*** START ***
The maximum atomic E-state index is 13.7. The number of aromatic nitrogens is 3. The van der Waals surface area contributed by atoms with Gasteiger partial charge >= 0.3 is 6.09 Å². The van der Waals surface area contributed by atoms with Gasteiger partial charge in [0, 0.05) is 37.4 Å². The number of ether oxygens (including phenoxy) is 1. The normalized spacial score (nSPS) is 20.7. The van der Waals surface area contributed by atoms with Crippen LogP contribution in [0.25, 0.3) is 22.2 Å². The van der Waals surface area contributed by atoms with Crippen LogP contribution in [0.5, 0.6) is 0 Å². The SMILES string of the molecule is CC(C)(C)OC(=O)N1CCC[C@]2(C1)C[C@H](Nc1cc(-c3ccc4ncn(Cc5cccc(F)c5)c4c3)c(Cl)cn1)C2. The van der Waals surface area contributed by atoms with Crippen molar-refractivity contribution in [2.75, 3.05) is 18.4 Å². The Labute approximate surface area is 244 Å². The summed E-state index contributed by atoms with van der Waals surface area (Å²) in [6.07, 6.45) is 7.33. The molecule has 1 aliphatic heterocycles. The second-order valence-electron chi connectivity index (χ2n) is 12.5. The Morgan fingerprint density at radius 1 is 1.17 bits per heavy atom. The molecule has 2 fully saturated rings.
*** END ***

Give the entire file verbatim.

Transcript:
The maximum atomic E-state index is 13.7. The number of aromatic nitrogens is 3. The van der Waals surface area contributed by atoms with Gasteiger partial charge >= 0.3 is 6.09 Å². The van der Waals surface area contributed by atoms with Gasteiger partial charge in [0, 0.05) is 37.4 Å². The number of ether oxygens (including phenoxy) is 1. The normalized spacial score (nSPS) is 20.7. The van der Waals surface area contributed by atoms with Crippen LogP contribution in [0.25, 0.3) is 22.2 Å². The van der Waals surface area contributed by atoms with Crippen LogP contribution in [0.5, 0.6) is 0 Å². The SMILES string of the molecule is CC(C)(C)OC(=O)N1CCC[C@]2(C1)C[C@H](Nc1cc(-c3ccc4ncn(Cc5cccc(F)c5)c4c3)c(Cl)cn1)C2. The van der Waals surface area contributed by atoms with Crippen molar-refractivity contribution in [2.75, 3.05) is 18.4 Å². The Labute approximate surface area is 244 Å². The summed E-state index contributed by atoms with van der Waals surface area (Å²) in [6.07, 6.45) is 7.33. The molecule has 1 aliphatic heterocycles. The second-order valence-electron chi connectivity index (χ2n) is 12.5. The Morgan fingerprint density at radius 1 is 1.17 bits per heavy atom. The molecule has 2 fully saturated rings.